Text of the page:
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Gravimetric Energy Density vs Volumetric Energy Density of Hydrogen: Pros and Cons of it

Gravimetric Energy Density vs Volumetric Energy Density of Hydrogen: Pros and Cons of it
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Gravimetric energy density and volumetric energy density are two important factors to consider when evaluating the practicality of hydrogen as an energy storage medium. Each has its pros and cons.

Gravimetric energy density refers to the amount of energy stored per unit mass (e.g., MJ/kg or Wh/kg). Hydrogen has a high gravimetric energy density, approximately 33.3 kWh/kg (120 MJ/kg), which is significantly higher than most conventional fuels and batteries. This makes hydrogen an attractive option for applications where weight is a critical factor, such as in aviation, aerospace, and long-range transportation.


  • Lighter energy storage systems, reducing the overall weight of vehicles or equipment.
  • Potential for increased range and performance in weight-sensitive applications.


  • Gravimetric energy density alone does not provide a comprehensive understanding of the practicality of hydrogen storage, as it does not account for the challenges related to volume.

Volumetric energy density refers to the amount of energy stored per unit volume (e.g., MJ/L or Wh/L). Hydrogen has a low volumetric energy density at standard temperature and pressure, which poses challenges for storage and transportation. To increase its volumetric energy density, hydrogen must be compressed, liquified, or stored using advanced materials like metal hydrides or chemical carriers.


  • Storing hydrogen in compressed, liquid, or solid forms can increase volumetric energy density, making it more practical for some applications.


  • Compression, liquification, or advanced storage methods require additional energy, which reduces the overall system efficiency.
  • Low volumetric energy density in gaseous form necessitates large storage tanks, which can be challenging for certain applications, particularly in transportation.

In summary, hydrogen's high gravimetric energy density makes it a promising energy carrier for weight-sensitive applications, while its low volumetric energy density presents challenges for storage and transportation. To harness the benefits of hydrogen's gravimetric energy density while addressing the issues related to volumetric energy density, ongoing research and development efforts focus on improving hydrogen storage methods and system efficiency.

Overcoming the Low Volumetric Energy Density of Hydrogen: Innovative Storage Strategies and Solutions

To address the low volumetric energy density of hydrogen, several strategies can be employed to improve storage methods and make hydrogen more practical for various applications:

  1. Compressed hydrogen: Compressing hydrogen gas to high pressures (typically 350-700 bar) increases its volumetric energy density. This is the most common method for storing hydrogen in fuel cell vehicles. However, compression requires energy, and the storage tanks must be strong and lightweight, which can be challenging and costly.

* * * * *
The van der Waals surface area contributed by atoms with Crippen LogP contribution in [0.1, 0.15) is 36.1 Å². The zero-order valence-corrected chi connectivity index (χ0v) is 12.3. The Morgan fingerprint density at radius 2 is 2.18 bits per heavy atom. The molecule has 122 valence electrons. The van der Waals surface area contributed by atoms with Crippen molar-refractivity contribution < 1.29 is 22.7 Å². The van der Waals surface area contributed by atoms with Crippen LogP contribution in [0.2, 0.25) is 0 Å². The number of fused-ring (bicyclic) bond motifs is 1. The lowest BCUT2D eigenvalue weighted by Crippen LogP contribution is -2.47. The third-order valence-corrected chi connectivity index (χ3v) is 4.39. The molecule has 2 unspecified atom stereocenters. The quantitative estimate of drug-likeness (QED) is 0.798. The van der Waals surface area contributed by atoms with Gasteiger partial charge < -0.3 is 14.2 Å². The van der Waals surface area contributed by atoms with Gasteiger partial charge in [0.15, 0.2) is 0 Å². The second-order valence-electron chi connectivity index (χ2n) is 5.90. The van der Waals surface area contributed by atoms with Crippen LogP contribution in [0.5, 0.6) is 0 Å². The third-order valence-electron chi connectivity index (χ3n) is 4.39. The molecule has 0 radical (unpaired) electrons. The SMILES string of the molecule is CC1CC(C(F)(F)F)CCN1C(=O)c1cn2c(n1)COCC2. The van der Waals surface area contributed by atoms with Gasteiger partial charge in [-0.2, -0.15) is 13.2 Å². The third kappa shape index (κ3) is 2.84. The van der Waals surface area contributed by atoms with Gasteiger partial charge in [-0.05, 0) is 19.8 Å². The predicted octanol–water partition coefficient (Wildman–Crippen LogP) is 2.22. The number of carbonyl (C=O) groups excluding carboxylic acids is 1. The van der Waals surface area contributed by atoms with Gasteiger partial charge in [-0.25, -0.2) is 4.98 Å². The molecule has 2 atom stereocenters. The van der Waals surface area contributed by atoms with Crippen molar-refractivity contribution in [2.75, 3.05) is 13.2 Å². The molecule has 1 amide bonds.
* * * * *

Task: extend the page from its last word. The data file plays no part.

2. Liquid hydrogen: Hydrogen can be liquified by cooling it to extremely low temperatures (-253°C or -423°F). This significantly increases its volumetric energy density compared to gaseous hydrogen, but maintaining such low temperatures requires energy-intensive cryogenic systems and well-insulated storage tanks, adding complexity and cost.
  3. Metal hydrides: Storing hydrogen within solid metal compounds (called metal hydrides) can increase volumetric energy density. These materials absorb and release hydrogen through a reversible chemical reaction. Some metal hydrides offer high volumetric energy densities and can operate at moderate temperatures and pressures. However, challenges remain in finding metal hydrides with optimal properties, such as low cost, high storage capacity, and fast kinetics.
  4. Chemical hydrogen carriers: Hydrogen can be stored within chemical compounds, such as ammonia, methanol, or formic acid. These carriers offer higher volumetric energy densities and can be stored and transported more easily than gaseous or liquid hydrogen. However, the process of extracting hydrogen from these carriers often requires additional energy and catalysts, which may reduce overall system efficiency.
  5. Adsorbed hydrogen: Hydrogen can be stored by adsorption onto the surface of porous materials, such as activated carbons, metal-organic frameworks (MOFs), or covalent organic frameworks (COFs). These materials have a high surface area that allows for increased hydrogen storage, but the volumetric energy density is still typically lower than that of liquid hydrogen. Further research and development are needed to improve the performance of adsorptive storage materials.

By advancing research and development in these storage strategies and optimizing their properties for specific applications, it may be possible to overcome the challenges associated with hydrogen's low volumetric energy density and make hydrogen a more practical and efficient energy carrier.